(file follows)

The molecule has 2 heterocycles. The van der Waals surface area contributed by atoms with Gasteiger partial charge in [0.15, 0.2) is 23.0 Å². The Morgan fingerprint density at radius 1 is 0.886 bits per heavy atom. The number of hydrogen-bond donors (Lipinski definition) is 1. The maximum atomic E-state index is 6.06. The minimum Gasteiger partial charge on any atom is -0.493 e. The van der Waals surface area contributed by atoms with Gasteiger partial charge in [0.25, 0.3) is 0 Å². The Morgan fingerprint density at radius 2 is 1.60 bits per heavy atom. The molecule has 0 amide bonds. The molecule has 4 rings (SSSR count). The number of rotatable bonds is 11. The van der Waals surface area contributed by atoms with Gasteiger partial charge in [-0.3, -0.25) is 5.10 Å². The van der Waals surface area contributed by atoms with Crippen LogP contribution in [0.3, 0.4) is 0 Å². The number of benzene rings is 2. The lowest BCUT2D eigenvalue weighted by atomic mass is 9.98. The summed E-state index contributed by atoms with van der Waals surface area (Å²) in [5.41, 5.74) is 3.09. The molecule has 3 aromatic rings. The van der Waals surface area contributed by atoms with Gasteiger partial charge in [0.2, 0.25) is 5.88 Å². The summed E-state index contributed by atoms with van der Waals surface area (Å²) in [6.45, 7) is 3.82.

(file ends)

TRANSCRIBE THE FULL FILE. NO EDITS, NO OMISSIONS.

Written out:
The molecule has 2 heterocycles. The van der Waals surface area contributed by atoms with Gasteiger partial charge in [0.15, 0.2) is 23.0 Å². The Morgan fingerprint density at radius 1 is 0.886 bits per heavy atom. The number of hydrogen-bond donors (Lipinski definition) is 1. The maximum atomic E-state index is 6.06. The minimum Gasteiger partial charge on any atom is -0.493 e. The van der Waals surface area contributed by atoms with Gasteiger partial charge in [0.25, 0.3) is 0 Å². The Morgan fingerprint density at radius 2 is 1.60 bits per heavy atom. The molecule has 0 amide bonds. The molecule has 4 rings (SSSR count). The number of rotatable bonds is 11. The van der Waals surface area contributed by atoms with Gasteiger partial charge in [-0.3, -0.25) is 5.10 Å². The van der Waals surface area contributed by atoms with Crippen LogP contribution in [0.3, 0.4) is 0 Å². The number of benzene rings is 2. The lowest BCUT2D eigenvalue weighted by atomic mass is 9.98. The summed E-state index contributed by atoms with van der Waals surface area (Å²) in [5.41, 5.74) is 3.09. The molecule has 3 aromatic rings. The van der Waals surface area contributed by atoms with Gasteiger partial charge in [0.2, 0.25) is 5.88 Å². The summed E-state index contributed by atoms with van der Waals surface area (Å²) in [6.45, 7) is 3.82.